Track 2 Day 2: Young Cooper


Striking a Balance: A Consensus-Based Guidance Document for Effective Monitoring of Stream Rehabilitation Projects in Ontario


It’s a sentiment commonly expressed by engineers, geomorphologists and biologists working in the river restoration industry: Stream rehabilitation projects require a significant amount of time to fully achieve design goals and project objectives.

Monitoring to confirm that objectives are being met – also known as Effectiveness Monitoring (EM) – is an essential part of an adaptive management approach to stream rehabilitation.

The metrics, duration and frequency of EM programs tend to vary greatly depending on jurisdiction, project objectives, budget and permit requirements. Establishing a degree of consistency in EM requirements — while preserving enough flexibility to meet different project objectives — would benefit proponents, consultants and regulators alike.

Following EM discussions at the 2017 Natural Channels Initiative (NCI) EM Workshop and the 2018 Natural Channels Conference, a working group was formed to develop consensus‐based guidelines for EM of stream rehabilitation projects. It consisted of representatives from conservation authorities, provincial and federal agencies, consulting firms, and the NCI.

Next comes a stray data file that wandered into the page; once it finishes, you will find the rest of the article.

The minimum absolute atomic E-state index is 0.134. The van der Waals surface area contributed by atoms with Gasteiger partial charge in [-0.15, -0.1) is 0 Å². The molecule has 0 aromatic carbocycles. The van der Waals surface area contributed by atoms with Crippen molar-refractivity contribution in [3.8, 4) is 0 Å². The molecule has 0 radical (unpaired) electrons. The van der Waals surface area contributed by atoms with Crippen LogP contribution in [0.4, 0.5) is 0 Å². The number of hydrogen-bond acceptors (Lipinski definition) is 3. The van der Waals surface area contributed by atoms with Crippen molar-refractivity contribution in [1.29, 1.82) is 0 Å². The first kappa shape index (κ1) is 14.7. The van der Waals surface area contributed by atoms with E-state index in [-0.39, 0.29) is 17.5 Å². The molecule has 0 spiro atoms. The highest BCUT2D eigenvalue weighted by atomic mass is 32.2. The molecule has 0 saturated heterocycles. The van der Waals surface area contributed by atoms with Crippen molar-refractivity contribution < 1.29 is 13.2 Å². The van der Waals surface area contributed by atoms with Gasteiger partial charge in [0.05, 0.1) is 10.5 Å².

The draft guidelines, completed in December 2018, covered topics such as pre‐consultation, pre- and post-construction monitoring, catchment/aquatic/terrestrial/geomorphic indicators, and the duration/frequency of all EM components.

This presentation outlines the collaborative process involved in developing the guidelines, summarizes the recommended monitoring plan framework, and highlights the opportunity to review and provide feedback on the draft guidelines.


Learning Objectives

1. Define Effectiveness Monitoring (EM) and explain why it is an essential part of an adaptive management approach to stream rehabilitation projects

2. Summarize the framework of monitoring plan objectives, components, indicators, tasks and frequencies recommended to evaluate the effectiveness of typical, medium- to large-scale stream rehabilitation projects in Ontario

3. Highlight the draft NCI Ontario Stream Rehabilitation Effectiveness Monitoring Protocols guidelines posted on the internet for public and industry feedback


Dean Young

Dean Young

For the past 16 years Dean has worked for Toronto and Region Conservation Authority (TRCA). As a Project Manager with TRCA’s Sustainable Technologies Evaluation Program (STEP), he focuses on evaluating the effectiveness of soil and water management technologies and developing knowledge transfer tools to overcome barriers to widespread implementation.

Dean’s most recent work focuses on developing guidelines and standards for the planning, design and implementation of soil and stream rehabilitation projects and green stormwater infrastructure.